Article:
‘Jesse James’ deals with themes of pride, how it can get in your way

By Brooklyn Kiosow, Co-Editor-In-Chief

A camera rig captures a shot of Jesse, played by Spike Mayer, sitting in his truck and contemplating driving away after having his passenger side window shattered. Courtesy/Josef Steiff

Josef Steiff has had an idea for a film since 1983. It came from a personal experience, as he was often told in school to “write what you know.” He said it is a good example of having an idea, but not being ready to tell it quite yet.

Steiff, a professor in the Cinema and Television Arts Department, wrote and directed the short film “Jesse James.” The film was officially released in 2020 and won an award in February at the Santa Fe Film Festival for Best of LGBTQ+ Film.

The award came after 20 rejections from other festivals and was both a shock and nice surprise, he said.

“By the time Sante Fe came around, I had reached a point where [I thought] maybe the film is not going to do anything,” Steiff said. “It would be tough subject matter in the best of times, but [during] COVID particularly, I would be looking for films that make me feel happy.”

“Jesse James” deals with an abusive relationship between characters Jesse, played by Spike Mayer, and Mike, played by Joey Bicicchi. While the film is only 20 minutes long, viewers quickly learn Mike is a veteran dealing with trauma, and Jesse is the target of his indignation. 

The film begins with young neighbor Scott trying to get Jesse’s attention while Jesse is lying on a lawn surrounded by clothes, with a deep cut on his eyebrow and a bruised lip.

Steiff said over the years he has come to love the short film, although he has worked on feature-length films in the past. After a few of his friends read the script for “Jesse James,” they told him it should be a feature-length film, but Steiff said he could not imagine it as anything other than a short.

“I like the intensity that shorts can bring,” he said. 

Other than one fleeting moment which takes place inside of Mike’s house, and the film’s closing scene of Jesse, the entire film takes place on Mike’s front lawn and front porch. Because of this, the cast and crew had to do a lot of work to maintain continuity throughout the film.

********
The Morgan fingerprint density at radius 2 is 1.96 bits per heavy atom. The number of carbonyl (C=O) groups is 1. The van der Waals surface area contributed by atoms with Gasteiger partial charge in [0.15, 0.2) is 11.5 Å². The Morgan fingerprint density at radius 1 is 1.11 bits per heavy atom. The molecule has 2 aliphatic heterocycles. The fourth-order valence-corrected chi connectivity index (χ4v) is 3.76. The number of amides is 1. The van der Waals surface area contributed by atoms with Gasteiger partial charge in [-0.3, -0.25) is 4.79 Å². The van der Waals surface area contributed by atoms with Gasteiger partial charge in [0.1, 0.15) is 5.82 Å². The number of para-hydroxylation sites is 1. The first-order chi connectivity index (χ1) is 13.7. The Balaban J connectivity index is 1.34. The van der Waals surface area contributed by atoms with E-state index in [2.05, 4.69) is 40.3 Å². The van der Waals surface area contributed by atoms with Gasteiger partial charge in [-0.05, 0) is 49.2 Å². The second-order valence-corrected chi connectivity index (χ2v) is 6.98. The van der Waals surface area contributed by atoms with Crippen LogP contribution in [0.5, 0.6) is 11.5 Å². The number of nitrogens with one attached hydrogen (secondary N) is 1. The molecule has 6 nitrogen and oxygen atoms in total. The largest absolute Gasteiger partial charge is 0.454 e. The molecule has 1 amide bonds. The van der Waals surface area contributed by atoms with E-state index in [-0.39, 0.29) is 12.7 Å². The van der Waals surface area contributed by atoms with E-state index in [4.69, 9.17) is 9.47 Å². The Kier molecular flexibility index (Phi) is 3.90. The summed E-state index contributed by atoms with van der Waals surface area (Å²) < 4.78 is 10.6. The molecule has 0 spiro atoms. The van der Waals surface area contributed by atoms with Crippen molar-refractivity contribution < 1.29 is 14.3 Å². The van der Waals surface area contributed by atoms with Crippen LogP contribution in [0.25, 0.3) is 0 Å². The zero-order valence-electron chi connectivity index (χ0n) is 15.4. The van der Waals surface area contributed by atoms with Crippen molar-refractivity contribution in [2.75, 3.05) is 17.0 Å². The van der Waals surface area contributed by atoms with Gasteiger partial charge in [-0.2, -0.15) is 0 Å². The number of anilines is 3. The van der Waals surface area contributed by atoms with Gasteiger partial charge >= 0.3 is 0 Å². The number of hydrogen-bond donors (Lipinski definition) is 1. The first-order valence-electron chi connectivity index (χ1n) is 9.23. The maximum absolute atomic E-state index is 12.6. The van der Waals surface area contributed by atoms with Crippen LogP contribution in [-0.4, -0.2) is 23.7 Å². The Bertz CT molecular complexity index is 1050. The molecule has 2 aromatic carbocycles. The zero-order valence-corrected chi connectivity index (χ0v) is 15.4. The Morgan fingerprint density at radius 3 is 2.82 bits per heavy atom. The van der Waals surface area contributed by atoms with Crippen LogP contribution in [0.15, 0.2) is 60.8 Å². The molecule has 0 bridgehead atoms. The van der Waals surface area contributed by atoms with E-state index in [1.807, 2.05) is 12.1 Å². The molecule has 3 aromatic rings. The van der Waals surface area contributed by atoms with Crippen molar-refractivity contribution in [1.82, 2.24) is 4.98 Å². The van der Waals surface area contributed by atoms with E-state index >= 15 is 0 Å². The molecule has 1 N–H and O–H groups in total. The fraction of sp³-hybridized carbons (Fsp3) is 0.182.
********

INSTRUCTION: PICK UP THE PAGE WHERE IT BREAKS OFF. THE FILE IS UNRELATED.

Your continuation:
When it rained on set, they had to cover the sidewalks with tarp and blankets. And there were challenges to the film being 20 minutes in real-time.

Steiff said while the choice to have the film take place in one spot was not a conscious decision while writing the script, when filming, there were practicalities such as not having to move the camera as often that made sense. 

“I think in some ways the script from the very beginning was contained in that way,” he said. “I kind of imagined it from the very beginning all in the front yard.”

The film deals with the theme of pride, and “where pride can become toxic and get in your way,” Steiff said.

Mike has “few and proud” tattooed on his back in reference to the Marines, and Jesse has a pride flag sticker on the back of his truck. Mike even tells Jesse to “Swallow a little bit of that pride, would you?” when he is trying to get him to come back inside the house.

While the relationship is abusive and Mike continually tosses homophobic slurs at Jesse, there is a sweet bond between Scott and Jesse that juxtaposes the harsh reality of Mike and Jesse’s relationship.

Currently, “Jesse James” is only viewable through festivals and has upcoming showings at the Bare Bones International Film Festival in Muskogee, Oklahoma, in April; Vegas CineFest in Las Vegas in May; among others this spring and summer.

Steiff said most of the films he has worked on have some type of social theme to them, and “Jesse James” is no different.

“We wanted moments where you would feel like, ‘Oh, maybe things are going to be okay, or maybe they are going to get over this,'” Steiff said. “And other moments where it was clear that this was beyond being able to be fixed.”